Temps soar past 100 as heated feverishness call hits Southwest

PHOENIX, Ariz. — It’s a day like currently when Phoenix truly earns the name the Valley of the Sun — a day when even hardened dried dwellers say: it’s just too hot.

“A feverishness call isn’t really a good way to report it. It’s some-more like a feverishness attack!” one jogger told CBS News.

  • Tourists group to Death Valley as temperatures bloat into triple digits

That’s when feverishness warnings take on combined urgency.

“People can go right from what they consider is feverishness depletion to symptoms of a feverishness stroke, which is actually a deadly illness,” pronounced Captain Reda Bigler, a paramedic with the Phoenix Fire Department.

The hottest it’s ever been in Phoenix is 122. This week, that record is in jeopardy. It will be even hotter on Tuesday. Phoenix has only hit 120 degrees 3 times in available history.


The feverishness call is also melancholy to set annals opposite the segment including Tucson and Las Vegas.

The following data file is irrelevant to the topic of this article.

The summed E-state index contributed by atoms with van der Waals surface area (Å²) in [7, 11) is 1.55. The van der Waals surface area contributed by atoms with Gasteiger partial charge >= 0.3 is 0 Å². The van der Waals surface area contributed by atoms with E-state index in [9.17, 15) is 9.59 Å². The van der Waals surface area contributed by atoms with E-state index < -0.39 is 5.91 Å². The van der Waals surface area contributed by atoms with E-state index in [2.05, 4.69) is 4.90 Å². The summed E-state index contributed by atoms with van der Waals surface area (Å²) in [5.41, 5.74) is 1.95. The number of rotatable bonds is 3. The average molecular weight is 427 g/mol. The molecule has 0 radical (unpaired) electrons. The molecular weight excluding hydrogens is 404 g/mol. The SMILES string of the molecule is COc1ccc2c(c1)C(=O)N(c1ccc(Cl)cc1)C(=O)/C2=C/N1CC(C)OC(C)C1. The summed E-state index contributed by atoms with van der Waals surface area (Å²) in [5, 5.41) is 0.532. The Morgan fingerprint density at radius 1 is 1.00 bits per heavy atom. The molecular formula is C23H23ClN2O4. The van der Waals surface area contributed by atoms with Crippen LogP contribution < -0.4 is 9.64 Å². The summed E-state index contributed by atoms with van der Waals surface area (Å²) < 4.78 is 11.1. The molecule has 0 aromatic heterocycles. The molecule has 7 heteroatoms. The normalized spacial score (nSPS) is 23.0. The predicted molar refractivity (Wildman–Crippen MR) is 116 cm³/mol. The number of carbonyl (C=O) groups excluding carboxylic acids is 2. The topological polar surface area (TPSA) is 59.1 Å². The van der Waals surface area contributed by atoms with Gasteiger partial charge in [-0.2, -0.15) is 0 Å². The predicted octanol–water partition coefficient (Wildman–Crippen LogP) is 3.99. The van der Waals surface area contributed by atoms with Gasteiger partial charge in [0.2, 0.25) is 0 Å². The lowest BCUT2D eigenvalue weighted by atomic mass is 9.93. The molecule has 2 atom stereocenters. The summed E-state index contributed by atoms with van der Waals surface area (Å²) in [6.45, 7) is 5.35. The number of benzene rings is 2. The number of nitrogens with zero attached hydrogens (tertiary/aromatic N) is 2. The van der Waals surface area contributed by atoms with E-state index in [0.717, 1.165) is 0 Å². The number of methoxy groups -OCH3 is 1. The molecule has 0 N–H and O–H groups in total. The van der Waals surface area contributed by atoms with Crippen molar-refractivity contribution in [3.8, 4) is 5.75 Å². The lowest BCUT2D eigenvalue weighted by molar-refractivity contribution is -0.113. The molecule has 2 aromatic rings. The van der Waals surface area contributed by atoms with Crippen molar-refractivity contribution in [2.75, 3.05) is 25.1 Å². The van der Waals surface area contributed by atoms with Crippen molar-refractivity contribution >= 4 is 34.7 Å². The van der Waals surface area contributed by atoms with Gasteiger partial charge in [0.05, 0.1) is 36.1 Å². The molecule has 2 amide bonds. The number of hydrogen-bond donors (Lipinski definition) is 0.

Even the routinely cold San Francisco airport reached 97 on Sunday. Its all-time record is 103.

The feverishness is also being blamed for several fires in the West. One nearby Brian Head, Utah, has broken one home and is melancholy several others.

And California’s copious winter snowpack is now melting so fast that the Kings River nearby Fresno is flooding, and forced some-more than 300 evacuations.

During the rise feverishness Tuesday evening, American Airlines had already cancelled around 40 flights since some tiny planes can’t safely take off when it’s above 118.

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